Even in the closed packed structures when the spheres or the particles touch each other, octahedral certain amount of space in between the particles is left unoccupied. For example, in hcp and ccp structures 26% of the space is left unoccupied. This is because the spheres touch each other only at certain points as governed by the geometry of packing. The space enclosed in between the packed spheres or the particles is commonly called as voids or the holes or interstices.
Formation of the voids in closed packed structure can be visualized as follows:
During the three dimensional packing of spheres in the B voids of the first layer and then the C voids should remain unoccupied due to geometric considerations. Now, in the second layer so formed, there will be two types of voids:
- 1} the voids over the C voids in the first layer. These voids are made of two voids in two different layers i.e. , layer-1 and layer-2. Let us label these voids as C voids.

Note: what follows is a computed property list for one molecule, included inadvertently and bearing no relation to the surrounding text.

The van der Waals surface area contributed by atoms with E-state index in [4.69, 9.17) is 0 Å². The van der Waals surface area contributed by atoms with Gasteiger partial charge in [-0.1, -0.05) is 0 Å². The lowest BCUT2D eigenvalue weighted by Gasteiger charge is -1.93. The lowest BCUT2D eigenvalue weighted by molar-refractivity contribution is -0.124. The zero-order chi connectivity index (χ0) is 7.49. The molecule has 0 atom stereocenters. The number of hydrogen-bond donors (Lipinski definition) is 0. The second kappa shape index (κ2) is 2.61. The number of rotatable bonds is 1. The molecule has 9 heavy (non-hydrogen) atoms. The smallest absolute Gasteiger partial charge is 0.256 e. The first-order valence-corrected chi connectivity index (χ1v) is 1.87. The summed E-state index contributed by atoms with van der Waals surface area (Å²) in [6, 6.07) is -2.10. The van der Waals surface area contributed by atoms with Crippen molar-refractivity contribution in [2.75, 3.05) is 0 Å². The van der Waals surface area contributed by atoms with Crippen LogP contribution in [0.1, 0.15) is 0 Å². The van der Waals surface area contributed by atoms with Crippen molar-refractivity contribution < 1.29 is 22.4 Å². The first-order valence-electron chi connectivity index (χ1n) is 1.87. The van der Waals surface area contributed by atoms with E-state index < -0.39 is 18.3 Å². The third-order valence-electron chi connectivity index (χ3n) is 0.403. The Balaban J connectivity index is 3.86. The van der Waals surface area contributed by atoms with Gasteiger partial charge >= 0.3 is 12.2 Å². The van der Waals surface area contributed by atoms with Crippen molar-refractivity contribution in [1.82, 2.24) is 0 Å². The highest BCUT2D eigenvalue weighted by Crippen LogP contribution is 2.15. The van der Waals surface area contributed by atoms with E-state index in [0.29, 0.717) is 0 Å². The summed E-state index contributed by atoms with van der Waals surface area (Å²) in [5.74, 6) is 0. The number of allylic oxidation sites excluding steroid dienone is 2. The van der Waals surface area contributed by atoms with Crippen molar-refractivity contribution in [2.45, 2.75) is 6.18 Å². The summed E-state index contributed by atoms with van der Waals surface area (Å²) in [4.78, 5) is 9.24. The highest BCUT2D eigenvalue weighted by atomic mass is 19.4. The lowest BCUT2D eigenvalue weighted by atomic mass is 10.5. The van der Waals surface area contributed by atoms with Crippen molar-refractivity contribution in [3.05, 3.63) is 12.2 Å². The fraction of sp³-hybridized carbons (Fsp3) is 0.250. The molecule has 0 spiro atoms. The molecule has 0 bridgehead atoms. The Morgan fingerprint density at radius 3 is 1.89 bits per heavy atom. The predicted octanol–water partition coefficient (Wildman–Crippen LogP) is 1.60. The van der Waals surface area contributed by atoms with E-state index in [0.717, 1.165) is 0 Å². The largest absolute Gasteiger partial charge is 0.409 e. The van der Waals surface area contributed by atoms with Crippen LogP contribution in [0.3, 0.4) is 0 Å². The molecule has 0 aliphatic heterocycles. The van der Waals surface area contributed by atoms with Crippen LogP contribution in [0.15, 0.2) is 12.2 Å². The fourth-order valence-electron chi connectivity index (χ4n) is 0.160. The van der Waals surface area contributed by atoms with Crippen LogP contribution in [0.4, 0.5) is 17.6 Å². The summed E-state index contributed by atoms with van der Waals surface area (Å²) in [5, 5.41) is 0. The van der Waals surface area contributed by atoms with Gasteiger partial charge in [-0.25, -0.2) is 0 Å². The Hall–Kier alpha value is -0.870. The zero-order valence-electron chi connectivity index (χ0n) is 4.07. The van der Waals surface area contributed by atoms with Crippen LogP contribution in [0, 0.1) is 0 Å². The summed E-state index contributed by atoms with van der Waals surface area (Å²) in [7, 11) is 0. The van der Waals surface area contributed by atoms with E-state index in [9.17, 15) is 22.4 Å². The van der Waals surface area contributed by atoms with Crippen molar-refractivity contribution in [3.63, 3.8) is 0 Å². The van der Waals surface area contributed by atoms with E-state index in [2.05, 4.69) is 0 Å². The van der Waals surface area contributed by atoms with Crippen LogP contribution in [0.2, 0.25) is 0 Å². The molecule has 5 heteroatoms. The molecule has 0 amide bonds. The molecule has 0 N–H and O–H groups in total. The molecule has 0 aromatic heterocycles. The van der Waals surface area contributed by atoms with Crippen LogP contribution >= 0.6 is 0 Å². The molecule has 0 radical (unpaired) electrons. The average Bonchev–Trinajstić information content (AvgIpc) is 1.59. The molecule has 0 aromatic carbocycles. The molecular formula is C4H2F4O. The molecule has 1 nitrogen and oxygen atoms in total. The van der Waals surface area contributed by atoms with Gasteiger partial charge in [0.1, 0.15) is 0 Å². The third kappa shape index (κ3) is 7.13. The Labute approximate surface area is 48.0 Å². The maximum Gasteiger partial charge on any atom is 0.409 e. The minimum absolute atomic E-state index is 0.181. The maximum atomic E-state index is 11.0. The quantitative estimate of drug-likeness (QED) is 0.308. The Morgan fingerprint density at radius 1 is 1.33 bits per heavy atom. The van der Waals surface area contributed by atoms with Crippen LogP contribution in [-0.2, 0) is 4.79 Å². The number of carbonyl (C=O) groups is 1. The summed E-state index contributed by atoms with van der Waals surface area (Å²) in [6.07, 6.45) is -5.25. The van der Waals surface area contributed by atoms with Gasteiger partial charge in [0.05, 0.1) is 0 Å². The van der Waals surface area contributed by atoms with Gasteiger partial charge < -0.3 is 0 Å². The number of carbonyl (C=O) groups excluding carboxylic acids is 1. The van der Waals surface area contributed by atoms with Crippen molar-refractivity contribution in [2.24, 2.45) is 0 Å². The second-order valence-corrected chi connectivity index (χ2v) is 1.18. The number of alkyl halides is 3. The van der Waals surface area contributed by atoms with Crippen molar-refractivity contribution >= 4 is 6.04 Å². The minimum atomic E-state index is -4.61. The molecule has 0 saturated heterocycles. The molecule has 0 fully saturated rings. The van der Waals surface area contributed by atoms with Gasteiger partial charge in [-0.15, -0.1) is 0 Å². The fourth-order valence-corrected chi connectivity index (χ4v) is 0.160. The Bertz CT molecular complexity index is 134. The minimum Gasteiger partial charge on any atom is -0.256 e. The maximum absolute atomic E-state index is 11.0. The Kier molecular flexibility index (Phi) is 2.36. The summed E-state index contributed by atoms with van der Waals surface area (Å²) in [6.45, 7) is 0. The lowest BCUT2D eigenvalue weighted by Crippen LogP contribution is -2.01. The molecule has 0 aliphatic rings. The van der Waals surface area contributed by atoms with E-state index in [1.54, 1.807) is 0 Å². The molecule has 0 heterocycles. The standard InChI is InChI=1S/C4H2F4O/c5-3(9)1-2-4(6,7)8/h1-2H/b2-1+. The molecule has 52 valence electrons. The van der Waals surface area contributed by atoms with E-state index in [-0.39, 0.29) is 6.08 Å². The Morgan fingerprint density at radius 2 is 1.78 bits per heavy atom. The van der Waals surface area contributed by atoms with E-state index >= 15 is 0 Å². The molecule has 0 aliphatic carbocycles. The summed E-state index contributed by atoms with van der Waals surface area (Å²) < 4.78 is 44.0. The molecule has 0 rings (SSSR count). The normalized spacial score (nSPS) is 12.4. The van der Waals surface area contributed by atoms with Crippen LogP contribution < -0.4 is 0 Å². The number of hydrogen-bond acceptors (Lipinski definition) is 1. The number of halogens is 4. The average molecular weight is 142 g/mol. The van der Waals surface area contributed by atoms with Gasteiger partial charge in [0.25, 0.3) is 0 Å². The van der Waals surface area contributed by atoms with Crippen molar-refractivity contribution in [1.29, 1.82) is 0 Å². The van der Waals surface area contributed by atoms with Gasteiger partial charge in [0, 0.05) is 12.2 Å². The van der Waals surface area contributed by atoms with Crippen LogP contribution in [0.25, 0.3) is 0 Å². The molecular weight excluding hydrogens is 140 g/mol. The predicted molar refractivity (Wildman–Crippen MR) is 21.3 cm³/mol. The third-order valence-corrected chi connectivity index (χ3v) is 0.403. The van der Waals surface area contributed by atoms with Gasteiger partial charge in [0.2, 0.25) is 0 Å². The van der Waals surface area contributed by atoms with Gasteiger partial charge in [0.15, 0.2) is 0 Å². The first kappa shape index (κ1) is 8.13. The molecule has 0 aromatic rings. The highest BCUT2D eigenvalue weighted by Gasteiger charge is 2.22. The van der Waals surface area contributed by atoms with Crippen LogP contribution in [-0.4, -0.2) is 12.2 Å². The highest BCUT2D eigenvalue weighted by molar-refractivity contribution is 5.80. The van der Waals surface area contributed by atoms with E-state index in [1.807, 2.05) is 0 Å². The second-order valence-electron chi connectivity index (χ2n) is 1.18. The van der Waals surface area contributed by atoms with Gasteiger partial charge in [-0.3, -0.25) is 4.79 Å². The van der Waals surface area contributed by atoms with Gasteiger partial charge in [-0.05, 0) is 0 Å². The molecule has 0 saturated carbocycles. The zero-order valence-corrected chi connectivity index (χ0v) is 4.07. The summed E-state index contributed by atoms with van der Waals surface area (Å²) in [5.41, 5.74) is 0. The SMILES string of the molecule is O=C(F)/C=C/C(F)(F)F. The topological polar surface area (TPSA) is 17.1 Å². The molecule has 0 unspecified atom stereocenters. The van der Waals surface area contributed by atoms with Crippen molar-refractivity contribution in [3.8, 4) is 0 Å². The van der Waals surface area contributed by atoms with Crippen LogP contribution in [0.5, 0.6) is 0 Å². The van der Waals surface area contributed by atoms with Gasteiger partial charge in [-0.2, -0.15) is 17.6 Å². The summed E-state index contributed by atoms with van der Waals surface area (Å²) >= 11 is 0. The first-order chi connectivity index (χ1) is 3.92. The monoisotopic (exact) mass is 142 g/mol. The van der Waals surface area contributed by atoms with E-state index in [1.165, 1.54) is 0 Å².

- 2} the voids in the second layer over the locations of the spheres in the first layer. We call these voids as B’ voids.
While the B and C voids of the first layer are both triangular in shape, in the second layer, only the B’ voids are triangular The C’ voids of the second layer are the combination of two triangular voids of the first and second layers with their vertices in the opposite directions.
A single triangular void in a crystal is surrounded by four spheres and is called as a tetrahedral void or hole.
A double triangular void like C’ is surrounded by six spheres, and is called an octahedral void.
There are two types of this voids which first is Tetrahedral Voids or Holes and second is Octahedral Voids or Holes. In tetrahedral voids it may be noted that the shape of the void is triangular and not tetrahedral. However, the arrangement of spheres around the void is tetrahedral.